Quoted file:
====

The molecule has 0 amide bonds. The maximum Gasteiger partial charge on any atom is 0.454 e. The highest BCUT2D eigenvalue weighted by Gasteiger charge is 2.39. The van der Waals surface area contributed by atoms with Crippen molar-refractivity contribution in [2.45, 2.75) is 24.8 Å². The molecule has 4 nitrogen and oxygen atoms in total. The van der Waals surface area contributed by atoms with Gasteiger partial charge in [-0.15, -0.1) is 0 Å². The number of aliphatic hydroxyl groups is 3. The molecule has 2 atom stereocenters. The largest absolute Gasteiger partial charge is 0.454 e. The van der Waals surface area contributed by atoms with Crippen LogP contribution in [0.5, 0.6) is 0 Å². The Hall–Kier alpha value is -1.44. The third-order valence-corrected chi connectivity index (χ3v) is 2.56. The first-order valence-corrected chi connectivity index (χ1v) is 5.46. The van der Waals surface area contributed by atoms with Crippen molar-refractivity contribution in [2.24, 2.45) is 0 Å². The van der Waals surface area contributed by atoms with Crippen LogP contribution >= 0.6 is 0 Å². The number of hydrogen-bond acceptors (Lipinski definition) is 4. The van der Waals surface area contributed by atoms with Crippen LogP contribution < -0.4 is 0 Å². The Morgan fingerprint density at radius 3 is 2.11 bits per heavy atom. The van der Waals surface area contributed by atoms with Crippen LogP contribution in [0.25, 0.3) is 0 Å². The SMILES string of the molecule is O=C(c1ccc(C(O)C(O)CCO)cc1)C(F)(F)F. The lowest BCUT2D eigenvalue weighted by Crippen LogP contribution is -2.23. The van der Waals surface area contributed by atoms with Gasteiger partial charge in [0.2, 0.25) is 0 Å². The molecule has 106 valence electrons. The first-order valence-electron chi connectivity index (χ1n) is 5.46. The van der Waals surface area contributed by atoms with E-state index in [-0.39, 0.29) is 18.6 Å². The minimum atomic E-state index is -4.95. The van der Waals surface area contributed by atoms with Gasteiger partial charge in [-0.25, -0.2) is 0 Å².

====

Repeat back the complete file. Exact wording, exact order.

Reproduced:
The molecule has 0 amide bonds. The maximum Gasteiger partial charge on any atom is 0.454 e. The highest BCUT2D eigenvalue weighted by Gasteiger charge is 2.39. The van der Waals surface area contributed by atoms with Crippen molar-refractivity contribution in [2.45, 2.75) is 24.8 Å². The molecule has 4 nitrogen and oxygen atoms in total. The van der Waals surface area contributed by atoms with Gasteiger partial charge in [-0.15, -0.1) is 0 Å². The number of aliphatic hydroxyl groups is 3. The molecule has 2 atom stereocenters. The largest absolute Gasteiger partial charge is 0.454 e. The van der Waals surface area contributed by atoms with Crippen LogP contribution in [0.5, 0.6) is 0 Å². The Hall–Kier alpha value is -1.44. The third-order valence-corrected chi connectivity index (χ3v) is 2.56. The first-order valence-corrected chi connectivity index (χ1v) is 5.46. The van der Waals surface area contributed by atoms with Crippen molar-refractivity contribution in [2.24, 2.45) is 0 Å². The van der Waals surface area contributed by atoms with Crippen LogP contribution >= 0.6 is 0 Å². The number of hydrogen-bond acceptors (Lipinski definition) is 4. The van der Waals surface area contributed by atoms with Crippen LogP contribution < -0.4 is 0 Å². The Morgan fingerprint density at radius 3 is 2.11 bits per heavy atom. The van der Waals surface area contributed by atoms with Crippen LogP contribution in [0.25, 0.3) is 0 Å². The SMILES string of the molecule is O=C(c1ccc(C(O)C(O)CCO)cc1)C(F)(F)F. The lowest BCUT2D eigenvalue weighted by Crippen LogP contribution is -2.23. The van der Waals surface area contributed by atoms with Gasteiger partial charge in [0.2, 0.25) is 0 Å². The molecule has 106 valence electrons. The first-order valence-electron chi connectivity index (χ1n) is 5.46. The van der Waals surface area contributed by atoms with E-state index in [-0.39, 0.29) is 18.6 Å². The minimum atomic E-state index is -4.95. The van der Waals surface area contributed by atoms with Gasteiger partial charge in [-0.25, -0.2) is 0 Å².